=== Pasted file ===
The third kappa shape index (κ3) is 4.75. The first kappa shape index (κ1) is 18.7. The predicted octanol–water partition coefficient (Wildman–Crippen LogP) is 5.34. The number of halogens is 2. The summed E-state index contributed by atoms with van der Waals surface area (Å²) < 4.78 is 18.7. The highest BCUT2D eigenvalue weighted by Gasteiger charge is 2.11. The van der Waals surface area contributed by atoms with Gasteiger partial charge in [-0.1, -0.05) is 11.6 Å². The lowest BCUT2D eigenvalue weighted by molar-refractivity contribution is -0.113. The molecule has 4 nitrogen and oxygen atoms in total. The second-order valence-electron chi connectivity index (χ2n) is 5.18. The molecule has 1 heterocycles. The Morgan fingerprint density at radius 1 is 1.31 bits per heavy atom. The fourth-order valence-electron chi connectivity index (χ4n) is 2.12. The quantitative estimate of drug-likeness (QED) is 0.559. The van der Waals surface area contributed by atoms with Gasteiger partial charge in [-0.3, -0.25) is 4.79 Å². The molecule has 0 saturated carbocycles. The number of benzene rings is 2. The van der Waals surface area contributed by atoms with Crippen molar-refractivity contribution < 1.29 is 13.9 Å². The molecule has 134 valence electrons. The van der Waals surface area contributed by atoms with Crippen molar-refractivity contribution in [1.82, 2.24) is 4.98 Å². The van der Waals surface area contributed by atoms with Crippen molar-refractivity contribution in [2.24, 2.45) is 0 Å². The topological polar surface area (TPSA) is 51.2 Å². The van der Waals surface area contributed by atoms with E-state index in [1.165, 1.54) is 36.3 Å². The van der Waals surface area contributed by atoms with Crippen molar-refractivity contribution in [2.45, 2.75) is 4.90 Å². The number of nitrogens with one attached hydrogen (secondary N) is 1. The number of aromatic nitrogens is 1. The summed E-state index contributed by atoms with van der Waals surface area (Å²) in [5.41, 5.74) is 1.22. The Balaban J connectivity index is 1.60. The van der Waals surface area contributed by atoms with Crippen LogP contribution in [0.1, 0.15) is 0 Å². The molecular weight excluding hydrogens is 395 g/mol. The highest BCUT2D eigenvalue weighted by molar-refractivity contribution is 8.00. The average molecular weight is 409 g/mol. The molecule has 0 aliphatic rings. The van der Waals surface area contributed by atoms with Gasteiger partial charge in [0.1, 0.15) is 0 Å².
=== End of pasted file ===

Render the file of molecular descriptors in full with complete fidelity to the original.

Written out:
The third kappa shape index (κ3) is 4.75. The first kappa shape index (κ1) is 18.7. The predicted octanol–water partition coefficient (Wildman–Crippen LogP) is 5.34. The number of halogens is 2. The summed E-state index contributed by atoms with van der Waals surface area (Å²) < 4.78 is 18.7. The highest BCUT2D eigenvalue weighted by Gasteiger charge is 2.11. The van der Waals surface area contributed by atoms with Gasteiger partial charge in [-0.1, -0.05) is 11.6 Å². The lowest BCUT2D eigenvalue weighted by molar-refractivity contribution is -0.113. The molecule has 4 nitrogen and oxygen atoms in total. The second-order valence-electron chi connectivity index (χ2n) is 5.18. The molecule has 1 heterocycles. The Morgan fingerprint density at radius 1 is 1.31 bits per heavy atom. The fourth-order valence-electron chi connectivity index (χ4n) is 2.12. The quantitative estimate of drug-likeness (QED) is 0.559. The van der Waals surface area contributed by atoms with Gasteiger partial charge in [-0.3, -0.25) is 4.79 Å². The molecule has 0 saturated carbocycles. The number of benzene rings is 2. The van der Waals surface area contributed by atoms with Crippen molar-refractivity contribution < 1.29 is 13.9 Å². The molecule has 134 valence electrons. The van der Waals surface area contributed by atoms with Crippen molar-refractivity contribution in [1.82, 2.24) is 4.98 Å². The van der Waals surface area contributed by atoms with Crippen molar-refractivity contribution in [2.24, 2.45) is 0 Å². The topological polar surface area (TPSA) is 51.2 Å². The van der Waals surface area contributed by atoms with E-state index in [1.165, 1.54) is 36.3 Å². The van der Waals surface area contributed by atoms with Crippen molar-refractivity contribution in [2.45, 2.75) is 4.90 Å². The number of nitrogens with one attached hydrogen (secondary N) is 1. The number of aromatic nitrogens is 1. The summed E-state index contributed by atoms with van der Waals surface area (Å²) in [5.41, 5.74) is 1.22. The Balaban J connectivity index is 1.60. The van der Waals surface area contributed by atoms with Crippen LogP contribution in [0.1, 0.15) is 0 Å². The molecular weight excluding hydrogens is 395 g/mol. The highest BCUT2D eigenvalue weighted by molar-refractivity contribution is 8.00. The average molecular weight is 409 g/mol. The molecule has 0 aliphatic rings. The van der Waals surface area contributed by atoms with Gasteiger partial charge in [0.1, 0.15) is 0 Å².